Clementines are easy to maintain, drought, disease and pest resistant and can be easily trimmed down to a manageable size. Nules clementines are generally regarded as the best clementine variety and many nurseries carry these saplings. When choosing one to take home, look for a robust, healthy plant with a healthy root system and it will grow happily in your home for years.
Remove the clementine from the container that it is currently growing in. Examine the roots. Prune any that are damaged, diseased or any that have circled to conform to the shape of the container. Then loosen the roots by gently pulling them outward with your hands.
Re-pot your clementine. Its new home should be a clay pot with drainage holes that is large enough to easily accommodate your clementine's root ball with room to spare. Create a mound of potting soil at the bottom of the pot that is about 1/4 the volume of the pot. Then nestle the root ball onto the soil mound. Fill the pot with soil until it reaches the soil line on your clementine. Pat the soil down with your hands to remove any air pockets.
Water the soil. Each time you water your clementine, water it until soil drains out of the bottom and into the saucer. Empty the saucer. Only water your clementine when the soil is dry to a depth of 2 inches.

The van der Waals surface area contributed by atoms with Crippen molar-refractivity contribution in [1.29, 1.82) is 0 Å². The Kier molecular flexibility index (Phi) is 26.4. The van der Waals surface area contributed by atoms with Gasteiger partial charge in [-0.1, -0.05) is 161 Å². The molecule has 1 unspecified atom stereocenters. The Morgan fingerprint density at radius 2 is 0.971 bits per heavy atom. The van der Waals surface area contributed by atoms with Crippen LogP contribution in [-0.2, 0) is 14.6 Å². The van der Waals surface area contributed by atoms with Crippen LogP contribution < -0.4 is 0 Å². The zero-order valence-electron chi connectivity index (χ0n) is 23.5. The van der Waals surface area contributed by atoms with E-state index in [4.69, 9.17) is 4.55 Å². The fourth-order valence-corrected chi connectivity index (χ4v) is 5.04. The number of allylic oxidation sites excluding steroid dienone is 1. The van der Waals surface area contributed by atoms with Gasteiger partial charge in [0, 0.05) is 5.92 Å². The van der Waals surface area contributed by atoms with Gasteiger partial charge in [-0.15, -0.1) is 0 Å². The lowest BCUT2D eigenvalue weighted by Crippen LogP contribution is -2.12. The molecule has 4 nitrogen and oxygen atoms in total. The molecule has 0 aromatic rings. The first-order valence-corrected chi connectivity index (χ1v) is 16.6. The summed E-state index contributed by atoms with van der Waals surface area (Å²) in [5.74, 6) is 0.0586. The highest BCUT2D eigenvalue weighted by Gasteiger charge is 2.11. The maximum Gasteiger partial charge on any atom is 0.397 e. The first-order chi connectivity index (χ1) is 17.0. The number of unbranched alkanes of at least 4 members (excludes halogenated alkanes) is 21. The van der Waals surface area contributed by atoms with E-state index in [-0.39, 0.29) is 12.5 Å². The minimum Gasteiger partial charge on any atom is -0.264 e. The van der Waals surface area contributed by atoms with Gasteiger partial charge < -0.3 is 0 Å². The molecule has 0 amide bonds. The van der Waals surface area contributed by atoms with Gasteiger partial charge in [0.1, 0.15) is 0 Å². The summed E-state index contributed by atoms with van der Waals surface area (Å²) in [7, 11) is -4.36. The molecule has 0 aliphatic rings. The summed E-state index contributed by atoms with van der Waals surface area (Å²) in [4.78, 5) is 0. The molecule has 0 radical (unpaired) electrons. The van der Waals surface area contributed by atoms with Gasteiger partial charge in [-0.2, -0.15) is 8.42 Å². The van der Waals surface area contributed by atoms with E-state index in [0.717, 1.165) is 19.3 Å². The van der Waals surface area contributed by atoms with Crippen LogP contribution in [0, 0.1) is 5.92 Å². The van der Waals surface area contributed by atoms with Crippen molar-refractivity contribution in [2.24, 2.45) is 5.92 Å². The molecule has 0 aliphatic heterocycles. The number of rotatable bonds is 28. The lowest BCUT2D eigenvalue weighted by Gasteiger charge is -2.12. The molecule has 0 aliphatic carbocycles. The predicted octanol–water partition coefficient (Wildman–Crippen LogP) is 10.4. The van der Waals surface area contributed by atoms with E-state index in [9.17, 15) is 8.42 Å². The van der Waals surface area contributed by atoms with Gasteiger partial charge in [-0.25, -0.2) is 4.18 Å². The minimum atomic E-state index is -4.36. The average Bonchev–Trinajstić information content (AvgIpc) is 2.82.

Provide your clementine with sufficient light. It will need a minimum of 5 hours of direct sunlight each day, although 12 hours a day is ideal. For optimum growth and fruiting, supplement available sunlight with high-intensity discharge lighting during the growing season.
Provide your clementine with sufficient humidity. Use a hydrometer to measure the amount of humidity in the room that your clementine is growing in. If the humidity is not between 45 and 50 percent, place a humidifier in the room.
Fertilize your clementine. Clementines are heavy feeders and they will need a 12-4-4 fertilizer once every six to eight weeks during the growing season applied according to the manufacturer's instructions. In the fall and winter, use only 1/3 of the amount of fertilizer.
Prune your clementine's roots when the tree stops growing. Remove it from the pot and use sterilized pruning shears to remove any large roots that are circling around the pot. Then use a sharp sterilized knife to cut 1 inch from around the entire root ball. Re-pot the clementine immediately. Use as much of the old soil as you can salvage and supplement it with the same brand of potting soil that you used originally.